Figure 1: Quantum weak measurements allow the interference patterns created when a light wave passes through a double slit to be resolved in detail. Credit: RIKEN
The laws of classical physics that describe the world around us can be very different from those of the quantum world. At the quantum level, particles can behave more like waves that can pass through each other and display properties very different from those of classical objects. However, one of the complexities of quantum physics is that any experimental measurement disturbs, or even destroys, these wave-like quantum states, making it difficult to reach a better understanding of such states through experiments.
Justin Dressel and Franco Nori from the RIKEN Center for Emergent Matter Science and Konstantin Bliokh from the RIKEN Interdisciplinary Theoretical Science Research Group (iTHES) have now shown that it is possible to obtain a detailed view of the wave-like properties of a quantum system by averaging over many ‘weak’, nondestructive quantum measurements.
“Weak measurements allow us to gather information on a quantum system without strongly affecting its state,” comments Nori. Unfortunately, although weak measurements provide a glimpse into the quantum world, the rules of quantum physics permit this only if a single experiment does not provide too much information on the quantum state being probed. This means that these experiments are very ‘noisy’—akin to measuring the properties of a ship on an ocean by studying the ripples of waves at a long distance.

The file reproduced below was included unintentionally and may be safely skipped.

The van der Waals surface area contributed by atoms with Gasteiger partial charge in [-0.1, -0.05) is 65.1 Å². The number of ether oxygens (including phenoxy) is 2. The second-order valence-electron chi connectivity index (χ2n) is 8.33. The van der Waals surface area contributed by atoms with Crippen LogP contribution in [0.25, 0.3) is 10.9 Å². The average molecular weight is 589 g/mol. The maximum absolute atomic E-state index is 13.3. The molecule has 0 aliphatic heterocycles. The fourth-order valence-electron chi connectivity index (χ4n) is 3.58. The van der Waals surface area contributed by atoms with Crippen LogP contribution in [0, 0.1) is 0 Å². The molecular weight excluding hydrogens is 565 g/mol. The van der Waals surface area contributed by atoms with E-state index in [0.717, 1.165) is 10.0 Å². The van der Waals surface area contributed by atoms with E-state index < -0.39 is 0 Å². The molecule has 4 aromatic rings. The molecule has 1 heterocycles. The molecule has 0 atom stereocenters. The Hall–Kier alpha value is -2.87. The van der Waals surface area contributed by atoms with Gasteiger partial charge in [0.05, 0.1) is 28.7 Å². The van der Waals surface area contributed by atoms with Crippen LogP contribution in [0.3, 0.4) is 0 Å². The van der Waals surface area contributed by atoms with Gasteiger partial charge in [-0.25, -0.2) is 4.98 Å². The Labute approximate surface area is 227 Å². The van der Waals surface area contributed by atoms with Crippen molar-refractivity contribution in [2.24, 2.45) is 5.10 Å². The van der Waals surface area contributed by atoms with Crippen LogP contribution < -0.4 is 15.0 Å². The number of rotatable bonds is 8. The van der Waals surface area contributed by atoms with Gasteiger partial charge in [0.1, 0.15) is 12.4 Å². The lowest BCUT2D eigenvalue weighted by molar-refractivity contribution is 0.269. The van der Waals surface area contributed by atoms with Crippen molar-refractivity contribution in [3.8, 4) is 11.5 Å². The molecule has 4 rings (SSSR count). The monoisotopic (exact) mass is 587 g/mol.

The researchers have established a general theoretical framework for weak measurements of quantum systems, showing that such experiments provide useful information when many measurements are averaged. Even though it is not possible to measure a single quantum particle precisely by such experiments, information about a quantum state can still be extracted if a sufficient number of measurements are made. Related experiments have already mapped the streamlines of light particles passing through a double slit, revealing for the first time a detailed picture of how the resulting interference pattern is formed (Fig. 1).
The power of the mathematical theory proposed by Dressel, Bliokh and Nori is that it generalizes such concepts to any weak measurement and any quantum system. Although these measurements are still not able to provide a full picture of the quantum world, they make it possible to relate the quantum world to the laws of classical physics. “Our results build a bridge between weak quantum measurements and classical theory,” explains Dressel. “They show explicitly that the boundary between what is quantum and what is classical becomes blurred when averaging over a large number of weak measurements.”
Provided by RIKEN